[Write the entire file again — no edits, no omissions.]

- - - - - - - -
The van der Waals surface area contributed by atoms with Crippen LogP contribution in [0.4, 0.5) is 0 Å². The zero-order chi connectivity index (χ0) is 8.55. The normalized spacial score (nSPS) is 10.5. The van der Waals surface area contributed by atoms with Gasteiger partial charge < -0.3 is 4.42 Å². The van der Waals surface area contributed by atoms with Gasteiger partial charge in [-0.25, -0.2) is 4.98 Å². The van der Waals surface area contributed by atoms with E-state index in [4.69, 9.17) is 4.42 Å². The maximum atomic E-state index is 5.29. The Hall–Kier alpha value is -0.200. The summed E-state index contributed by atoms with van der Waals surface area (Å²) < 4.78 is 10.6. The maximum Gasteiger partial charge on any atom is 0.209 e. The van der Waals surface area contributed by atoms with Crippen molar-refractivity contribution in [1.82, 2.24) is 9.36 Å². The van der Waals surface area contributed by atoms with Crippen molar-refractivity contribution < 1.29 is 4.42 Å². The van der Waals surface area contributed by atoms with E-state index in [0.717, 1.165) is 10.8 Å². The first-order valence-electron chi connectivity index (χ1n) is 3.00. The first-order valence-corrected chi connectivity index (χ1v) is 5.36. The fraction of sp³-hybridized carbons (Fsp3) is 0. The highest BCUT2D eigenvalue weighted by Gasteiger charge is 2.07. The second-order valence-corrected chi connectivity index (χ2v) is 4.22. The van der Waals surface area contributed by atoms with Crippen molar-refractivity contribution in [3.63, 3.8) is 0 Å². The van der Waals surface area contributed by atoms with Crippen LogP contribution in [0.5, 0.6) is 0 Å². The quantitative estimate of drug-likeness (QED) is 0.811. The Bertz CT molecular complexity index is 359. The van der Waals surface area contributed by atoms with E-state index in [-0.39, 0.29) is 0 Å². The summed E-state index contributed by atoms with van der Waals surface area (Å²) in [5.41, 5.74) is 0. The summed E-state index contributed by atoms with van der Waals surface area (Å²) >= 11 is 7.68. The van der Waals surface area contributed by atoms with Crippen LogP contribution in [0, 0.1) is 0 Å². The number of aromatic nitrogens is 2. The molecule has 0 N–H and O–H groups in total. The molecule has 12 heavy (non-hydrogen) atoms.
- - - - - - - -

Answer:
The van der Waals surface area contributed by atoms with Crippen LogP contribution in [0.4, 0.5) is 0 Å². The zero-order chi connectivity index (χ0) is 8.55. The normalized spacial score (nSPS) is 10.5. The van der Waals surface area contributed by atoms with Gasteiger partial charge < -0.3 is 4.42 Å². The van der Waals surface area contributed by atoms with Gasteiger partial charge in [-0.25, -0.2) is 4.98 Å². The van der Waals surface area contributed by atoms with E-state index in [4.69, 9.17) is 4.42 Å². The maximum atomic E-state index is 5.29. The Hall–Kier alpha value is -0.200. The summed E-state index contributed by atoms with van der Waals surface area (Å²) < 4.78 is 10.6. The maximum Gasteiger partial charge on any atom is 0.209 e. The van der Waals surface area contributed by atoms with Crippen molar-refractivity contribution in [1.82, 2.24) is 9.36 Å². The van der Waals surface area contributed by atoms with Crippen molar-refractivity contribution < 1.29 is 4.42 Å². The van der Waals surface area contributed by atoms with E-state index in [0.717, 1.165) is 10.8 Å². The first-order valence-electron chi connectivity index (χ1n) is 3.00. The first-order valence-corrected chi connectivity index (χ1v) is 5.36. The fraction of sp³-hybridized carbons (Fsp3) is 0. The highest BCUT2D eigenvalue weighted by Gasteiger charge is 2.07. The second-order valence-corrected chi connectivity index (χ2v) is 4.22. The van der Waals surface area contributed by atoms with Crippen molar-refractivity contribution in [3.63, 3.8) is 0 Å². The van der Waals surface area contributed by atoms with Crippen LogP contribution in [0.5, 0.6) is 0 Å². The quantitative estimate of drug-likeness (QED) is 0.811. The Bertz CT molecular complexity index is 359. The van der Waals surface area contributed by atoms with E-state index in [-0.39, 0.29) is 0 Å². The summed E-state index contributed by atoms with van der Waals surface area (Å²) in [5.41, 5.74) is 0. The summed E-state index contributed by atoms with van der Waals surface area (Å²) >= 11 is 7.68. The van der Waals surface area contributed by atoms with Crippen LogP contribution in [0, 0.1) is 0 Å². The number of aromatic nitrogens is 2. The molecule has 0 N–H and O–H groups in total. The molecule has 12 heavy (non-hydrogen) atoms.